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In humans, the respiratory tract is the part of the anatomy of the respiratory system involved with the process of respiration.
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The Roman army (Latin: exercitus Romanus) is a term that can in general be applied to the terrestrial armed forces deployed by the Romans throughout the duration of Ancient Rome, from the Roman Kingdom (to c. 500 BC) to the Roman Republic (500–31 BC) and the Roman Empire (31 BC – 395), and its medieval continuation the Eastern Roman Empire.
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The Royal Humane Society is a British charity which promotes lifesaving intervention.
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A sailor, seaman, mariner, or seafarer is a person who navigates waterborne vessels or assists as a crewmember in their operation and maintenance.
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Scuba diving is a mode of underwater diving where the diver uses a self-contained underwater breathing apparatus (scuba) which is completely independent of surface supply, to breathe underwater.
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Shock is the state of low blood perfusion to tissues resulting in cellular injury and inadequate tissue function.
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A splint is a device used for support or immobilization of a limb or the spine.
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A sprain, also known as a torn ligament, is damage to one or more ligaments in a joint, often caused by trauma or the joint being taken beyond its functional range of motion.
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St John Ambulance is a trade name used by a number of affiliated organisations in different countries, counties, states or provinces dedicated to the teaching and practice of medical first aid and the provision of ambulance and community volunteer services, all of which derive their origins from the St John Ambulance Association founded in 1877 in the United Kingdom.
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The Star of Life is a blue, six-pointed star, outlined with a white border which features the rod of Asclepius in the center, originally designed and governed by the U.S. National Highway Traffic Safety Administration (NHTSA) under the jurisdiction of the United States Department of Transportation, DOT). Traditionally in the United States the logo was used as a stamp of authentication or certification for ambulances, paramedics or other EMS personnel. Internationally, it is a symbol that represents emergency medical services units and personnel.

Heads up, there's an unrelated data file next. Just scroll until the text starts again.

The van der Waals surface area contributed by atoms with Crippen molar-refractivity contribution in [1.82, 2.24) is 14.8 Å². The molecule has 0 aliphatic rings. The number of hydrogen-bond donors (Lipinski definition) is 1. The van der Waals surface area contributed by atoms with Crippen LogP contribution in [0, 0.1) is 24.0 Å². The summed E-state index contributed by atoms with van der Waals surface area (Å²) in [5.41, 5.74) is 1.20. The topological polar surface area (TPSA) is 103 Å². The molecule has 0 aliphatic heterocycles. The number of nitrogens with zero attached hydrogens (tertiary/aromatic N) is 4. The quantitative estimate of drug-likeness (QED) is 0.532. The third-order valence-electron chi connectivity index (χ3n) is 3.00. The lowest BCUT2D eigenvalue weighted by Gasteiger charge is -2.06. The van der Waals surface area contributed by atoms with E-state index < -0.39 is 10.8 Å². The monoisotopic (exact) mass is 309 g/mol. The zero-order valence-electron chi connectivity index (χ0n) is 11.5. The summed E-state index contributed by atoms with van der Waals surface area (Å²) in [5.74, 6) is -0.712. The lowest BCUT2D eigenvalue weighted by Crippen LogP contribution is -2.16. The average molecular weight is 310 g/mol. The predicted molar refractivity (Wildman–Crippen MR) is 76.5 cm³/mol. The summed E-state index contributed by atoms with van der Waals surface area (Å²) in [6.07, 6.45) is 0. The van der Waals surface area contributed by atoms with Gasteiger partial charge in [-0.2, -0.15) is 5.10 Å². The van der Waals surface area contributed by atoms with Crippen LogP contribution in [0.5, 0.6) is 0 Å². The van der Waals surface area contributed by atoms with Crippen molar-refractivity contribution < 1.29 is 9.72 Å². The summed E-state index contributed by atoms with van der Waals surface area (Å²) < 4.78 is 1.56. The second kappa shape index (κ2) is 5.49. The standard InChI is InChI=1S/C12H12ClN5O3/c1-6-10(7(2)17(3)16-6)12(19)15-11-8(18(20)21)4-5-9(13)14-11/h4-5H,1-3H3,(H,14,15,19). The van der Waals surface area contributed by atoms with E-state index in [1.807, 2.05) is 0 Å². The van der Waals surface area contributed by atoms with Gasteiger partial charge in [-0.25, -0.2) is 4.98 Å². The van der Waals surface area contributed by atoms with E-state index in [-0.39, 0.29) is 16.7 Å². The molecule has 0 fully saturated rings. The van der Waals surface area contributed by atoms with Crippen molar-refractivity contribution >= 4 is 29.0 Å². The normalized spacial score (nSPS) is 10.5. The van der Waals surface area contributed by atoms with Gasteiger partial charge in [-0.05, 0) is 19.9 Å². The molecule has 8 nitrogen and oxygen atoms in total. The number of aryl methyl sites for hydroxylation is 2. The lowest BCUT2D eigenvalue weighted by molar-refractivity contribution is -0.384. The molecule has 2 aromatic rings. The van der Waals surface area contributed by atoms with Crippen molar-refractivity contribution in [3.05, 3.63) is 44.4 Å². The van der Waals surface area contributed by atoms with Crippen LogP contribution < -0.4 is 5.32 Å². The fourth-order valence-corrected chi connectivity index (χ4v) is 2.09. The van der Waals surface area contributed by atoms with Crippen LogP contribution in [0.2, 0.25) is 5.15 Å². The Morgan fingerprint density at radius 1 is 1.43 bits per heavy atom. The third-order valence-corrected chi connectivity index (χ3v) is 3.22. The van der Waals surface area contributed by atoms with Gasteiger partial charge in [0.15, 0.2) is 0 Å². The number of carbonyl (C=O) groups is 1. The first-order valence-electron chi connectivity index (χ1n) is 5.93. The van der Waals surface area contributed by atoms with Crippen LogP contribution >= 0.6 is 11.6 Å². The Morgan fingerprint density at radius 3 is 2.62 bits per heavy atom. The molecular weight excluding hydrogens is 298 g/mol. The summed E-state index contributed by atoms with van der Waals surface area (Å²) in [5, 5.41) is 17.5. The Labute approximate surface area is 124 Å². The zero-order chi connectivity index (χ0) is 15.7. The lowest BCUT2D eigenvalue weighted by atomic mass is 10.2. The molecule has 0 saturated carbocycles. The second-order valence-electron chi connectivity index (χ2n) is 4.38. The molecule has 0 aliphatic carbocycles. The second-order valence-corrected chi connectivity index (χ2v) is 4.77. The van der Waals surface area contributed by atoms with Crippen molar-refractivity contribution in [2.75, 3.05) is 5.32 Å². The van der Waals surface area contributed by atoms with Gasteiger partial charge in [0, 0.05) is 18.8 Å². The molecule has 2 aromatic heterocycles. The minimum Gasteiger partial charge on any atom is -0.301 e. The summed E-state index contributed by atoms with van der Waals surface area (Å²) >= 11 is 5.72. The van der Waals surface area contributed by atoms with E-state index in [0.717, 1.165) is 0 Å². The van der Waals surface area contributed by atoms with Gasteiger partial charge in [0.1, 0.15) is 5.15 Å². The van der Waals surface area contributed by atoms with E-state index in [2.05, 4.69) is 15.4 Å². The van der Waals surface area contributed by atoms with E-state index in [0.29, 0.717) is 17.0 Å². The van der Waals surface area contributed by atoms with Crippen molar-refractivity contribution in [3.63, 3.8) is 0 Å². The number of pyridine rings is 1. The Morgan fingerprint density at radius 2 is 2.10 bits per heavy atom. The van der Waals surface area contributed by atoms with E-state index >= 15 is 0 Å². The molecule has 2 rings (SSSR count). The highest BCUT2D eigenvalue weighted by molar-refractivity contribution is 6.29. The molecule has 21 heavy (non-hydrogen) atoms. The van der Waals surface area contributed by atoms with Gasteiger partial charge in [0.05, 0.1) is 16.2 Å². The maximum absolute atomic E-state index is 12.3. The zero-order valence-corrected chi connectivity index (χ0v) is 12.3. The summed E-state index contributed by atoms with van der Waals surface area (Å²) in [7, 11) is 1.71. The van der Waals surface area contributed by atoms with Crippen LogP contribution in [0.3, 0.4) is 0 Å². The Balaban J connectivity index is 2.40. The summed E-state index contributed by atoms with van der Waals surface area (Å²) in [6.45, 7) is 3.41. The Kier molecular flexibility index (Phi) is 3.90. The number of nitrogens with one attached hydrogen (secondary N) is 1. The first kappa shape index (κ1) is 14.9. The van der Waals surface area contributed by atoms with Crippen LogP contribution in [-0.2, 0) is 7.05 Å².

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A strain (also known colloquially as a pulled muscle or torn muscle) is an acute or chronic soft tissue injury that occurs to a muscle, tendon, or both (contractile components).
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A stroke is a medical condition in which poor blood flow to the brain results in cell death.
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Testicular torsion occurs when the spermatic cord (from which the testicle is suspended) twists, cutting off the testicle's blood supply.
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Toothache, also known as dental pain,Segen JC.
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The United States Navy Experimental Diving Unit (NEDU or NAVXDIVINGU) is the primary source of diving and hyperbaric operational guidance for the US Navy.
War is a state of armed conflict between states, societies and informal groups, such as insurgents and militias.
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William Hawes (1785 – 18 February 1846) was an English musician.
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A wound is a type of injury which happens relatively quickly in which skin is torn, cut, or punctured (an open wound), or where blunt force trauma causes a contusion (a closed wound).